The problem of gang crime and youth violence frequently dominates the modern news agenda, especially in London where there have been around 18 reported homicides related to gangs since 2005. In 1888 gang rivalries led to the murder of a youth at York Gate in Regent’s Park and the trial of several young men at Old Bailey.
Most of this violence was not fatal but just everyday; fights, beatings, threats and bullying among working-class lads (and girls) was endemic in the late nineteenth century. Just occasionally it made the papers and in the 1890s the ‘hooligan panic’ engendered widespread soul searching about the state of the nation.
In early September 1888, as London was gripped by the unfolding nightmare that was the ‘Ripper’ murders, a gang fight in Blackfriars brought at least one youngster before the alderman magistrate at Mansion House Police Court.
Alfred Robinson was charged with ‘being disorderly and fighting’. He and upwards of 80 lads had been warring at the junction of Tudor Street and Bridge Street. Now that area is almost entirely commercial but in the 19th century City Tudor Street and its environs was a patchwork of small courts and alleys close to the river.
A police sergeant testified that he had found 70-80 boys fighting with sticks in the evening of Friday 31 August. Alfred was armed with a fearsome sounding weapon – like something out of ‘Gangs of New York‘. It was a stick with a 15″ blade attached, likely to do someone real harm if he had connected with it.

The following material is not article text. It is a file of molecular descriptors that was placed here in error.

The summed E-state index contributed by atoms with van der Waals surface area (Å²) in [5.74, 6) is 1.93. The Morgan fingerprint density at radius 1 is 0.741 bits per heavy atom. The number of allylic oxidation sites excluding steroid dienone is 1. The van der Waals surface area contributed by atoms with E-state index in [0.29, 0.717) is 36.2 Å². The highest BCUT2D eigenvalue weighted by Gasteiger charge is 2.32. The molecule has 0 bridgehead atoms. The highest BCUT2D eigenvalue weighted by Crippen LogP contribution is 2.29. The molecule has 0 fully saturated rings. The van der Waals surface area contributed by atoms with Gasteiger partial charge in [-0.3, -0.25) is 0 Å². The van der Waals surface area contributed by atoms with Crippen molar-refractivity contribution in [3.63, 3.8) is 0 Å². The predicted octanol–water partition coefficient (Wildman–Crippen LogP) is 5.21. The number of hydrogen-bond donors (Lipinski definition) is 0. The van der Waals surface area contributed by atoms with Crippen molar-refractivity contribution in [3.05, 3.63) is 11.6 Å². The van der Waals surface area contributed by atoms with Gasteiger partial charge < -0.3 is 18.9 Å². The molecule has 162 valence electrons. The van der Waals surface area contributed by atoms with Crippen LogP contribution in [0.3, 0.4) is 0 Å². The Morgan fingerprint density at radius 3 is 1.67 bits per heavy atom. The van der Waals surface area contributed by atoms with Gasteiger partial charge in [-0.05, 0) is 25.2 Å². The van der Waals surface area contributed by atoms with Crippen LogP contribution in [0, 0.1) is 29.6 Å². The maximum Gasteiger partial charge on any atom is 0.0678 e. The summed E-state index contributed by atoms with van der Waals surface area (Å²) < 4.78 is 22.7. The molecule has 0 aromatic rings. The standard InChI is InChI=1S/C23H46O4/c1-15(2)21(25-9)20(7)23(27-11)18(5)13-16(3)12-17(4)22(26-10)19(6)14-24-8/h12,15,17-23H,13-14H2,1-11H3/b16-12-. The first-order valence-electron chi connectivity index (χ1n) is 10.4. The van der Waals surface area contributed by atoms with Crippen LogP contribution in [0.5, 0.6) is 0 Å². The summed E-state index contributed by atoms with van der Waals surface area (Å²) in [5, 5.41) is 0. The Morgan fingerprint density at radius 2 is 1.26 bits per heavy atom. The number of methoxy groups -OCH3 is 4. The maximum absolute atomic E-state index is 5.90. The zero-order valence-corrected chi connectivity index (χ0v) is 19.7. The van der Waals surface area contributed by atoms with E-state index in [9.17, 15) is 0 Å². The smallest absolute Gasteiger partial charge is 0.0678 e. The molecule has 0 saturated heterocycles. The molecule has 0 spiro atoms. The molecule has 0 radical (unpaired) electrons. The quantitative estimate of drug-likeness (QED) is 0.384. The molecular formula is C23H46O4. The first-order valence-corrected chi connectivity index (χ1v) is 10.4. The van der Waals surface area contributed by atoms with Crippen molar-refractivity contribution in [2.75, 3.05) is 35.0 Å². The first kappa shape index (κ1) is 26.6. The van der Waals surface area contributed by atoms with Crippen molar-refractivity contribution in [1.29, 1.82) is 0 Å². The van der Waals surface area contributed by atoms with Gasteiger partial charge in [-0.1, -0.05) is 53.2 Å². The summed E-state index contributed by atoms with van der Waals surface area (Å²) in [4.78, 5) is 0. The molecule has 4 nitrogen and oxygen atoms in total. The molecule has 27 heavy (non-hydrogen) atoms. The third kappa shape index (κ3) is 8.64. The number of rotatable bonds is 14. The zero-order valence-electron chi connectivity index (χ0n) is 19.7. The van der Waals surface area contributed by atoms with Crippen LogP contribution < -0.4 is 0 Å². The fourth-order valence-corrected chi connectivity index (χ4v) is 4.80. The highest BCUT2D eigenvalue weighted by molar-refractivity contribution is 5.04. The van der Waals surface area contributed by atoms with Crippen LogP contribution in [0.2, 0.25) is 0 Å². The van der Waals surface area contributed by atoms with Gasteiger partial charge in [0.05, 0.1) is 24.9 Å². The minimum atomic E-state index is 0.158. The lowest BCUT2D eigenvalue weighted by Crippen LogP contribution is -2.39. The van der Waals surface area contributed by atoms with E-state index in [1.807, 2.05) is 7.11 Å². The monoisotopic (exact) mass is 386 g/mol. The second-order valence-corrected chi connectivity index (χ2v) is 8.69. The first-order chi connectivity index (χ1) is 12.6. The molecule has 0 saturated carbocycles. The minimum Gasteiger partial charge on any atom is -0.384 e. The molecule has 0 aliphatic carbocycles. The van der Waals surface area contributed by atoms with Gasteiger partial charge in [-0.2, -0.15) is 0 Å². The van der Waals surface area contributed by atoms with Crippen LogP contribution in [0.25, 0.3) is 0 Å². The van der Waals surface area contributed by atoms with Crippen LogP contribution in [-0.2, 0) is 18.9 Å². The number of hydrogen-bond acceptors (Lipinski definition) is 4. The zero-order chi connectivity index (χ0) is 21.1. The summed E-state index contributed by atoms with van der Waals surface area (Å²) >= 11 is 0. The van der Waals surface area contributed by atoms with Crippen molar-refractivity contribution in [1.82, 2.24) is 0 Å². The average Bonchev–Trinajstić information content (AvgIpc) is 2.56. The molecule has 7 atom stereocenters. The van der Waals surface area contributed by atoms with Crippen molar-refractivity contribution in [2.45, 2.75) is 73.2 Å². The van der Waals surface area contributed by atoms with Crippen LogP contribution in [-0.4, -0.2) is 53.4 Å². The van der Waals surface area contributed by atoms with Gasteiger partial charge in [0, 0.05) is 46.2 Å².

Alfred said it wasn’t his, he had just been shown it by another boy and was, in fact, trying to persuade his friend to remove the knife from it. His father appeared in court to speak up for him. Alfred was a ‘very good boy, and only left off work at eight in the evening’.
Seemingly none of the other boys came to help him or were arrested. This suggests to me that the police were only interested in fights that involved lethal weapons; sticks were ok, knives were an escalation (and this is probably what Alfred was trying to explain to his mate).
Mr. Cowan, the magistrate accepted that Alfred did not mean harm to anyone else but simply possession of the weapon ‘might have incited him to do some mischief’ so he bound him over on his father’s surety of £20 and the pair left court. I suspect his father had a fair few choice words to say to ‘Alf’ when they got home.
[from The Morning Post, Monday, September 03, 1888]